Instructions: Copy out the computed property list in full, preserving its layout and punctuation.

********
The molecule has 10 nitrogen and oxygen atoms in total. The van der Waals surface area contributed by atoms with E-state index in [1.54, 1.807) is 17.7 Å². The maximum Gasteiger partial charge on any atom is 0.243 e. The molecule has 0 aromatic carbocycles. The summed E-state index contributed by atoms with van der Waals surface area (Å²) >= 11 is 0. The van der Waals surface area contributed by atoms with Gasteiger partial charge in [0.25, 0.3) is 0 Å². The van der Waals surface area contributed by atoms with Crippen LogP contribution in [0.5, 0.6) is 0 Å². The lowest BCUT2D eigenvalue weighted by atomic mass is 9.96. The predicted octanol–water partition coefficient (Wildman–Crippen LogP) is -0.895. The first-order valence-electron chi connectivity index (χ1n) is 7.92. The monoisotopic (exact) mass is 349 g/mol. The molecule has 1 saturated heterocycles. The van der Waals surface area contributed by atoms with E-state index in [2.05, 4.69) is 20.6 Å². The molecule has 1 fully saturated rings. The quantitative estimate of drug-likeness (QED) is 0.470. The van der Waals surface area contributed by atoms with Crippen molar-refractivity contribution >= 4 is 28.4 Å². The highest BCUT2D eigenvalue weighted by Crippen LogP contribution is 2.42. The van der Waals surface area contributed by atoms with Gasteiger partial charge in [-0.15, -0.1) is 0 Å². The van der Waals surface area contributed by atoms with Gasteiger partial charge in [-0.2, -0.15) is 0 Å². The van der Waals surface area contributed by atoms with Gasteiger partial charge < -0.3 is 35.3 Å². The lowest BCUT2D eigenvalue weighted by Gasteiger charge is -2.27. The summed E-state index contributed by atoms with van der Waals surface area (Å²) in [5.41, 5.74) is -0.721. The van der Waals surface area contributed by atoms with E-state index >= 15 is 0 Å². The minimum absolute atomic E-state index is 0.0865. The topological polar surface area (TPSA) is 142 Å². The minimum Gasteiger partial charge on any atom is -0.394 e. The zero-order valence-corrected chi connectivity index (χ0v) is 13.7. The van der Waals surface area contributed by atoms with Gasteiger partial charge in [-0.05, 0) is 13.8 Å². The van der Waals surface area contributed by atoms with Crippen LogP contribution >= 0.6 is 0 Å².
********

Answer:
The molecule has 10 nitrogen and oxygen atoms in total. The van der Waals surface area contributed by atoms with E-state index in [1.54, 1.807) is 17.7 Å². The maximum Gasteiger partial charge on any atom is 0.243 e. The molecule has 0 aromatic carbocycles. The summed E-state index contributed by atoms with van der Waals surface area (Å²) >= 11 is 0. The van der Waals surface area contributed by atoms with Gasteiger partial charge in [0.25, 0.3) is 0 Å². The van der Waals surface area contributed by atoms with Crippen LogP contribution in [0.5, 0.6) is 0 Å². The lowest BCUT2D eigenvalue weighted by atomic mass is 9.96. The predicted octanol–water partition coefficient (Wildman–Crippen LogP) is -0.895. The first-order valence-electron chi connectivity index (χ1n) is 7.92. The monoisotopic (exact) mass is 349 g/mol. The molecule has 1 saturated heterocycles. The van der Waals surface area contributed by atoms with E-state index in [2.05, 4.69) is 20.6 Å². The molecule has 1 fully saturated rings. The quantitative estimate of drug-likeness (QED) is 0.470. The van der Waals surface area contributed by atoms with Crippen molar-refractivity contribution >= 4 is 28.4 Å². The highest BCUT2D eigenvalue weighted by Crippen LogP contribution is 2.42. The van der Waals surface area contributed by atoms with Gasteiger partial charge in [-0.15, -0.1) is 0 Å². The van der Waals surface area contributed by atoms with Gasteiger partial charge in [-0.2, -0.15) is 0 Å². The van der Waals surface area contributed by atoms with Gasteiger partial charge < -0.3 is 35.3 Å². The lowest BCUT2D eigenvalue weighted by Gasteiger charge is -2.27. The summed E-state index contributed by atoms with van der Waals surface area (Å²) in [5.41, 5.74) is -0.721. The van der Waals surface area contributed by atoms with E-state index >= 15 is 0 Å². The minimum absolute atomic E-state index is 0.0865. The topological polar surface area (TPSA) is 142 Å². The minimum Gasteiger partial charge on any atom is -0.394 e. The zero-order valence-corrected chi connectivity index (χ0v) is 13.7. The van der Waals surface area contributed by atoms with Gasteiger partial charge in [-0.05, 0) is 13.8 Å². The van der Waals surface area contributed by atoms with Crippen LogP contribution >= 0.6 is 0 Å².